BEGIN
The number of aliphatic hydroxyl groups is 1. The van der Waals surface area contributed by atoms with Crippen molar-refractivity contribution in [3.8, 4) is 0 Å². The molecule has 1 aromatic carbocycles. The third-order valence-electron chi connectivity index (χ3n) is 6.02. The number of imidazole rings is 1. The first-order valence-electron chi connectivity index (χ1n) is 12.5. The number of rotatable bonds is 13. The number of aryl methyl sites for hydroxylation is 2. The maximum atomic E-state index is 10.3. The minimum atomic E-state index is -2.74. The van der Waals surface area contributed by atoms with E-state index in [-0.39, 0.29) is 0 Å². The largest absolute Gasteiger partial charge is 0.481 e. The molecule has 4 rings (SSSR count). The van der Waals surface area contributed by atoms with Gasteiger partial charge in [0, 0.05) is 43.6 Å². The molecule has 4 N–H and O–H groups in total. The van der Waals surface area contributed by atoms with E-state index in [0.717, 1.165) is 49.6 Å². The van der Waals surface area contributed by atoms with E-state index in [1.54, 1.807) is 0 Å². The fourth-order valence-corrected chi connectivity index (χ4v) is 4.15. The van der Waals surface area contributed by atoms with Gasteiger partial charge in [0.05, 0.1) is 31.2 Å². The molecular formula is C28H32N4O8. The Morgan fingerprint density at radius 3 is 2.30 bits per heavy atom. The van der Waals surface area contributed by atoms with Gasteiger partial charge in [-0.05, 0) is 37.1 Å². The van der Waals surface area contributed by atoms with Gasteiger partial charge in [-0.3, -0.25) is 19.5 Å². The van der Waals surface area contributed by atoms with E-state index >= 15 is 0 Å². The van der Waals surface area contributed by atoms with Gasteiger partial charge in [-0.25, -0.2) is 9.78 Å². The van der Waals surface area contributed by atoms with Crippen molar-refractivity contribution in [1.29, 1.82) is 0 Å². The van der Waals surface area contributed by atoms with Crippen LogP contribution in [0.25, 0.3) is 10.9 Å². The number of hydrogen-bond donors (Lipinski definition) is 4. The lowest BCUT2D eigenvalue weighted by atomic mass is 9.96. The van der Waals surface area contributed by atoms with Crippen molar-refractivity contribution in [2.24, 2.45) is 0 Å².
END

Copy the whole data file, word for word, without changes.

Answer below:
The number of aliphatic hydroxyl groups is 1. The van der Waals surface area contributed by atoms with Crippen molar-refractivity contribution in [3.8, 4) is 0 Å². The molecule has 1 aromatic carbocycles. The third-order valence-electron chi connectivity index (χ3n) is 6.02. The number of imidazole rings is 1. The first-order valence-electron chi connectivity index (χ1n) is 12.5. The number of rotatable bonds is 13. The number of aryl methyl sites for hydroxylation is 2. The maximum atomic E-state index is 10.3. The minimum atomic E-state index is -2.74. The van der Waals surface area contributed by atoms with E-state index in [-0.39, 0.29) is 0 Å². The largest absolute Gasteiger partial charge is 0.481 e. The molecule has 4 rings (SSSR count). The van der Waals surface area contributed by atoms with Gasteiger partial charge in [0, 0.05) is 43.6 Å². The molecule has 4 N–H and O–H groups in total. The van der Waals surface area contributed by atoms with E-state index in [0.717, 1.165) is 49.6 Å². The van der Waals surface area contributed by atoms with E-state index in [1.54, 1.807) is 0 Å². The fourth-order valence-corrected chi connectivity index (χ4v) is 4.15. The van der Waals surface area contributed by atoms with Gasteiger partial charge in [0.05, 0.1) is 31.2 Å². The molecular formula is C28H32N4O8. The Morgan fingerprint density at radius 3 is 2.30 bits per heavy atom. The van der Waals surface area contributed by atoms with Gasteiger partial charge in [-0.05, 0) is 37.1 Å². The van der Waals surface area contributed by atoms with Gasteiger partial charge in [-0.3, -0.25) is 19.5 Å². The van der Waals surface area contributed by atoms with E-state index >= 15 is 0 Å². The van der Waals surface area contributed by atoms with Gasteiger partial charge in [-0.25, -0.2) is 9.78 Å². The van der Waals surface area contributed by atoms with Crippen molar-refractivity contribution in [1.29, 1.82) is 0 Å². The van der Waals surface area contributed by atoms with Crippen LogP contribution in [0.25, 0.3) is 10.9 Å². The number of hydrogen-bond donors (Lipinski definition) is 4. The lowest BCUT2D eigenvalue weighted by atomic mass is 9.96. The van der Waals surface area contributed by atoms with Crippen molar-refractivity contribution in [2.24, 2.45) is 0 Å².